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Cypen & Cypen
February 21, 2013

Stephen H. Cypen, Esq., Editor

1.     MILLIMAN STUDY REFLECTS IMPACT OF CLOSING THE FLORIDA RETIREMENT SYSTEM DEFINED BENEFIT PLAN TO NEW MEMBERS EFFECTIVE JANUARY 1, 2014, INCLUDING PROJECTED BLENDED RATES FOR THE NEXT 30 FISCAL YEARS:  The Florida Division of Retirement requested Milliman to project the impact on the Florida Retirement System of a proposal that would close the defined benefit plan to new members and provide mandatory participation in the defined contribution plan for all new members, effective January 1, 2014. By letter-report dated February 15, 2013, Milliman has projected the uniform or "blended" rates for the next 30 fiscal years based on the required contributions for the DC and DB plans under the proposal. The study does not include cost comparisons of keeping the DB plan open.  Originally, FRS was created to provide defined benefit retirement, disability and survivor benefits for participating public employees. Beginning in 2002, the FRS became one system with two primary programs, the existing DB Program and a DC plan alternative to the DB plan, now known as the Investment Plan. The earliest that any member could participate in the IP was July 1, 2002.  When the IP was implemented, members of the DB program were provided an educational period about their plan choice options prior to a 90-day election period to elect between the DB and the DC plans. Currently, new employees are provided five months after their month of hire to file an election between the two primary programs. Members who do not make an election, default into the DB plan.  After the initial election, members are allowed a second election to transfer into the DB or DC plan. If transferring into the DB plan, the members who were not previously DB members must make a contribution equal to their actuarial accrued liability calculated as if they had participated in the DB plan their entire FRS career. Prior DB members who transferred their membership and present value of accrued service must transfer the current value of their prior accrued DB benefit, calculated as if they had participated in the DB plan their entire FRS career. If transferring into the DC plan, members are allowed to transfer the present value of their accrued benefits.  The proposal would require all newly enrolled members of the FRS to enter the DC plan, effective January 1, 2014. Such newly enrolled members would not have a second election or an option to transfer into the DB plan for any reason. Existing members of the FRS would retain their second elections, if still available. Current IP employer contribution rates to the members' accounts vary by class: 11.00% for special risk class members, 3.30% for regular class members and other classes are in between these rates. Employees contribute 3.00% on a mandatory basis. The proposal would not change the level of employer contribution to the IP. DB plan accrual rates would remain the same as they are in current law for members enrolled before January 1, 2014.  The following are from Milliman’s commentary, which says closing the defined benefit plan to new members, commonly referred to as a "soft freeze,” would have several results:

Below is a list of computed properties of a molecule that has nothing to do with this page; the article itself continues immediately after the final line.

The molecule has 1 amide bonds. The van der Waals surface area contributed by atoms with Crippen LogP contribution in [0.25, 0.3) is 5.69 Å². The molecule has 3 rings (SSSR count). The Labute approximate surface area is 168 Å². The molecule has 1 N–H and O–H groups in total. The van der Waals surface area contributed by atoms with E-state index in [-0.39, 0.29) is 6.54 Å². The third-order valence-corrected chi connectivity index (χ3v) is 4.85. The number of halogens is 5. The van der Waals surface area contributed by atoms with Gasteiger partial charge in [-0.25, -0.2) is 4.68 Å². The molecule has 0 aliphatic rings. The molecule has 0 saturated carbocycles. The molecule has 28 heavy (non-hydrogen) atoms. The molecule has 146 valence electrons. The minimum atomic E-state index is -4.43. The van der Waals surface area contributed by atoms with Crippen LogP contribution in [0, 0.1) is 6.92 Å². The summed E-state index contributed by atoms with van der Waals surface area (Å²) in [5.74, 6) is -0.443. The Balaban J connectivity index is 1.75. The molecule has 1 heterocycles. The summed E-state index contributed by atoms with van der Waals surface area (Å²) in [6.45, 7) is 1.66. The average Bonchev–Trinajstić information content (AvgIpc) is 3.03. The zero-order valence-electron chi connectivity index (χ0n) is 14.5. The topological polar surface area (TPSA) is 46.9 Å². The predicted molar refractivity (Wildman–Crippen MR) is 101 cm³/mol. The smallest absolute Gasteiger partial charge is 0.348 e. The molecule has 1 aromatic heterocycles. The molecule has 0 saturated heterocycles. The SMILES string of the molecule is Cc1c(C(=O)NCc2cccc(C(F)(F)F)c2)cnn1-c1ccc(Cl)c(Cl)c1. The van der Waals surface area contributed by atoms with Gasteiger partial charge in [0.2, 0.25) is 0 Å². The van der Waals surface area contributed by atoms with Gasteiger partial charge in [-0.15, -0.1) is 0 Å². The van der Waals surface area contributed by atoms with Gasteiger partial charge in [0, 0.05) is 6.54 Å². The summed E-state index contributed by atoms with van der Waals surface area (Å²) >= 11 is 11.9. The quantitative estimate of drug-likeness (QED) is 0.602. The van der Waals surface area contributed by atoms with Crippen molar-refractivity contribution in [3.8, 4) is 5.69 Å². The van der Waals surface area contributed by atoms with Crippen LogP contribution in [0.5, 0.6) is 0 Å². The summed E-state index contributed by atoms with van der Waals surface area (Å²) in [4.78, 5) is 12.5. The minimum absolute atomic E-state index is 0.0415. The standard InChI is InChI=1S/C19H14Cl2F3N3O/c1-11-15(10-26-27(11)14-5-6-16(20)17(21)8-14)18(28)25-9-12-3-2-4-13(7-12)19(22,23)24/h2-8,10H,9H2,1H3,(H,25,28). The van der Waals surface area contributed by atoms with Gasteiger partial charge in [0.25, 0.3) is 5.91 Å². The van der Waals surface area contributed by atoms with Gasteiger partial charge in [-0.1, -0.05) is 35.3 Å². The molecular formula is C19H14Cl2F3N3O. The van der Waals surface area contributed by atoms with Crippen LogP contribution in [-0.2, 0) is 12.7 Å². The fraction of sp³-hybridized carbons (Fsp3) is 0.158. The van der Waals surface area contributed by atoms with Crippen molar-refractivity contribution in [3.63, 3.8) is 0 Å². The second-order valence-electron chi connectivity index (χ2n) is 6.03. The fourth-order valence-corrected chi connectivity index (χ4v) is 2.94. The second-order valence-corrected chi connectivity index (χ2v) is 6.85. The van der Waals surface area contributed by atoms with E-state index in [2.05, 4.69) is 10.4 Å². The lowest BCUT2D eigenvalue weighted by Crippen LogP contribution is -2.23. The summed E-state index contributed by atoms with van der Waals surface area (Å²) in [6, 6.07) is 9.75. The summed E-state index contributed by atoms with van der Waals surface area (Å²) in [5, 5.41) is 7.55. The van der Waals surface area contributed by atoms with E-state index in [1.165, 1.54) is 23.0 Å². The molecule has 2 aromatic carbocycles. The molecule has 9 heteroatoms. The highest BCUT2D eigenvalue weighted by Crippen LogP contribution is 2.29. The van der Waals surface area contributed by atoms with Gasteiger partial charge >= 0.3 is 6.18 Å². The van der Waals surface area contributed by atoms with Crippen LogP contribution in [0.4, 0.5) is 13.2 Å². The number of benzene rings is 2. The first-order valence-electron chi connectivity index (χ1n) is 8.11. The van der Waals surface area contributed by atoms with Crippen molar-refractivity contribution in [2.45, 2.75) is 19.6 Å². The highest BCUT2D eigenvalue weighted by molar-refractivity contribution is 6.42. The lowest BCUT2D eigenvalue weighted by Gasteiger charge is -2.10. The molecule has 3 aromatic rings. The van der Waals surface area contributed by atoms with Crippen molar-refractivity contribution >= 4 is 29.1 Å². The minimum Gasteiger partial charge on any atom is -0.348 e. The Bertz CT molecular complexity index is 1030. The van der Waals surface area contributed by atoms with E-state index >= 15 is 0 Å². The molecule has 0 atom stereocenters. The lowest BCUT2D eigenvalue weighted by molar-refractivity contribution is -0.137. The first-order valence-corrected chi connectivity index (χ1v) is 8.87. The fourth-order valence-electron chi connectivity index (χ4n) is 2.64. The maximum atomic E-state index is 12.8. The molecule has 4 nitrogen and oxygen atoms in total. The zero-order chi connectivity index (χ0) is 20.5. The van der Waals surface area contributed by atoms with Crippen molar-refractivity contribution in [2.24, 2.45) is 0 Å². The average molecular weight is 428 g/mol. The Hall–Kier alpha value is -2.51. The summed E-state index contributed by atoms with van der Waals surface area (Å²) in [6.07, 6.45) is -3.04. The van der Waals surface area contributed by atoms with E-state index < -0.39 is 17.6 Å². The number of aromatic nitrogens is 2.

• A soft freeze does not impact the current amount of the unfunded actuarial liability.  It reduces the normal cost component of defined benefit funding in future years.
  • If future members cannot join the DB plan, the result is a declining DB payroll base on which contributions to fund the DB plan are traditionally made. This situation would produce increasing contribution rates as a percentage of payroll, as the payroll over which the cost of the UAL is spread declines. This is mitigated based on Florida law continuing to require that UAL contributions also be made by employers of IP members and other DC plan participants.
  • The UAL component when developing the Annual Required Contribution for financial reporting purposes will increase because, GASB would require a different amortization technique. GASB 25 may require that the UAL be amortized using either level dollar amounts, or the amortization must reflect the decrease in DB plan payroll for financial reporting purposes. 
  • Over time, the DB plan cost per DB participant would increase as the less expensive shorter service and younger participants are eliminated from participation in the DB plan. 
  • Over time, the State Board of Administration may lose the ability to invest with a long-term perspective, as annual cash flow becomes more and more negative. Under a closed plan, as the active population shrinks and the retired population continues to grow, benefit payments will exceed the contributions made to the plan by continually increasing amounts. This situation will possibly necessitate future changes in asset allocation in order to provide sufficient sources of cash for benefit payments, which in turn, could impact the rates of return earned by the fund's assets. This impact could jeopardize the ability of FRS's assets to earn the assumed valuation rate of return of 7.75% per annum, thereby putting upward pressure on costs. (The study does not consider the impact of potential asset allocation changes or the impact of the soft freeze on the assumed asset rate of return.)